6. The function $$f(x) = \sqrt[3]{x} \begin{pmatrix} x^3 - 2x \end{pmatrix}$$ can be written $$f(x) = u(x).v(x)$$, where: $u(x) = \sqrt[3]{x} \quad \text{and} \quad v(x) = x^3 - 2x$ and $u'(x) = \frac{1}{3\sqrt[3]{x^2}} \quad \text{and} \quad v'(x) = 3x^2 - 2$ Using the product rule we can find the derivative: \begin{aligned} f'(x) & = u'(x).v(x) + u(x).v'(x) \\ & = \frac{1}{3\sqrt[3]{x^2}} \begin{pmatrix} x^3 - 2x \end{pmatrix} + \sqrt[3]{x} \begin{pmatrix} 3x^2 - 2 \end{pmatrix} \\ & = \frac{x^3 - 2x}{3\sqrt[3]{x^2}} + \sqrt[3]{x} .3x^2 - \sqrt[3]{x}.2 \\ & = \frac{x^3}{3\sqrt[3]{x^2}} - \frac{2x}{3\sqrt[3]{x^2}} + 3x^{\frac{1}{3}} .x^2 - 2\sqrt[3]{x} \\ & = \frac{x^3}{3x^{\frac{2}{3}}} - \frac{2x}{3x^{\frac{2}{3}}} + 3x^{\frac{1}{3}+2} - 2\sqrt[3]{x} \\ & = \frac{x^3.x^{-\frac{2}{3}}}{3} - \frac{2x.x^{-\frac{2}{3}}}{3} + 3x^{\frac{7}{3}} - 2\sqrt[3]{x} \\ & = \frac{x^{3-\frac{2}{3}}}{3} - \frac{2x^{1-\frac{2}{3}}}{3} + 3\sqrt[3]{x^7} - 2\sqrt[3]{x} \\ & = \frac{x^{\frac{7}{3}}}{3} - \frac{2x^{\frac{1}{3}}}{3} + 3\sqrt[3]{x^7} - 2\sqrt[3]{x} \\ & = \frac{\sqrt[3]{x^7}}{3} - \frac{2\sqrt[3]{x}}{3} + 3\sqrt[3]{x^7} - 2\sqrt[3]{x} \\ f'(x) & = \frac{10\sqrt[3]{x^7}}{3} - \frac{8\sqrt[3]{x}}{3} \end{aligned}

## Exercise 2

Consider the curve defined by $$y=2x.ln(x)$$.

1. Calculate the height of this curve when $$x = 1$$.

2. Find an expression for $$\frac{dy}{dx}$$.

3. Calculate the gradient of the curve when $$x = 1$$.

4. Find the equation of the tangent to the curve, at the point with $$x$$-coordinate $$x = 1$$.

5. Find the equation of the tangent to the curve, at the point with $$x$$-coordinate $$x = 1$$.

## Solution Without Working

1. $$y=0$$

2. $$\frac{dy}{dx} = 2.ln(x)+2$$

3. $$\frac{dy}{dx} = 2$$

4. $$y = 2x - 2$$

5. $$y = - \frac{x}{2} + \frac{1}{2}$$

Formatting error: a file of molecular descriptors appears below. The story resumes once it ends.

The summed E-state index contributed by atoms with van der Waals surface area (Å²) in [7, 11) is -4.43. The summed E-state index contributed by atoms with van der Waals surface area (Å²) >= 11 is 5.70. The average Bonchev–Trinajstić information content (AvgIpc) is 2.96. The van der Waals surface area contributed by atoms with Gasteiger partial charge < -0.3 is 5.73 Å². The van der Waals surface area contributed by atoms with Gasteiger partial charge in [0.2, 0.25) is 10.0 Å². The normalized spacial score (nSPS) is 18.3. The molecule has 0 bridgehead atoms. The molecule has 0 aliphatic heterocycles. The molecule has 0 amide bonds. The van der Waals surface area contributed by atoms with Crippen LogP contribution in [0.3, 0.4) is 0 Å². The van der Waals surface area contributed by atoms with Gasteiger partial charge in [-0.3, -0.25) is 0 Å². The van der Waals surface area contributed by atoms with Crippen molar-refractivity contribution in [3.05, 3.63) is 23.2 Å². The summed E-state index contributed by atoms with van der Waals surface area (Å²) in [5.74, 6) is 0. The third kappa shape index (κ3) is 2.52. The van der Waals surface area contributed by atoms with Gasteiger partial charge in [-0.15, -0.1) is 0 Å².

## Solution With Working

1. The height of the curve, at any value of $$x$$, is calculated with its equation $$y=2x.ln(x)$$.
When $$x = 1$$ that's: \begin{aligned} y & = 2 \times 1 \times ln(1) \\ & = 2 \times 1 \times 0 \\ y & = 0 \end{aligned}

2. To find the derivative, $$\frac{dy}{dx}$$, we use the product rule.
Let $u(x) = 2x \quad \text{and} \quad v(x) = ln(x)$ Then $u'(x) = 2 \quad \text{and} \quad v'(x) = \frac{1}{x}$ Now, using the product rule, we find the derivative: \begin{aligned} \frac{dy}{dx}&= u'(x).v(x) + u(x).v'(x) \\ & = 2.ln(x)+ 2x.\frac{1}{x} \\ & = 2ln(x)+\frac{2x}{x} \\ \frac{dy}{dx} &= 2ln(x) + 2 \end{aligned}

3. The gradient of the curve, when $$x=1$$, equals to the value of $$\frac{dy}{dx} = 2ln(x) + 2$$ when $$x = 1$$.
That's: \begin{aligned} \frac{dy}{dx} &= 2 .ln(1) + 2 \\ & = 2 \times 0 + 2 \\ \frac{dy}{dx} &= 2\end{aligned}

4. To find the tangent to the curve when $$x = 1$$, we follow our two-step method:

• Step 1: find the gradient of the curve when $$x = 1$$.
This was done in question 3). The gradient is: $m = 2$
• Step 2: rearrange the formula $$y - b = m \begin{pmatrix} x - a \end{pmatrix}$$, where $$a$$ and $$b$$ are the $$x$$ and $$y$$ coordinates of the point along the curve.
We know that $$a = 1$$ and in question 1) we found $$b = 0$$. So the formula becomes: $y - 0 = 2 \begin{pmatrix} x - 1 \end{pmatrix}$ This leads to the tangent's equation: $y = 2x - 2$

5. To find the normal to the curve at the same point, we follow our two-step method for normals:
• Step 1: find the normal's gradient, using the fact that is is calculated with the formula: $m = - \frac{1}{\text{gradient of the curve}}$ at the point $$\begin{pmatrix}1,0\end{pmatrix}$$.
We know, from question 3), that the gradient of the curve at this point is $$2$$ so the gradient of the normal is: $m = - \frac{1}{2}$

• Step 2: find the equation of the normal by rearranging the formula $$y-b = m\begin{pmatrix} x - a \end{pmatrix}$$, where $$\begin{pmatrix} a,b \end{pmatrix} = \begin{pmatrix} 1,0 \end{pmatrix}$$ and $$m = - \frac{1}{2}$$.
That's: $y - 0 = - \frac{1}{2} \begin{pmatrix} x - 1 \end{pmatrix}$ This leads us to the equation for the normal: $y = -\frac{x}{2} + \frac{1}{2}$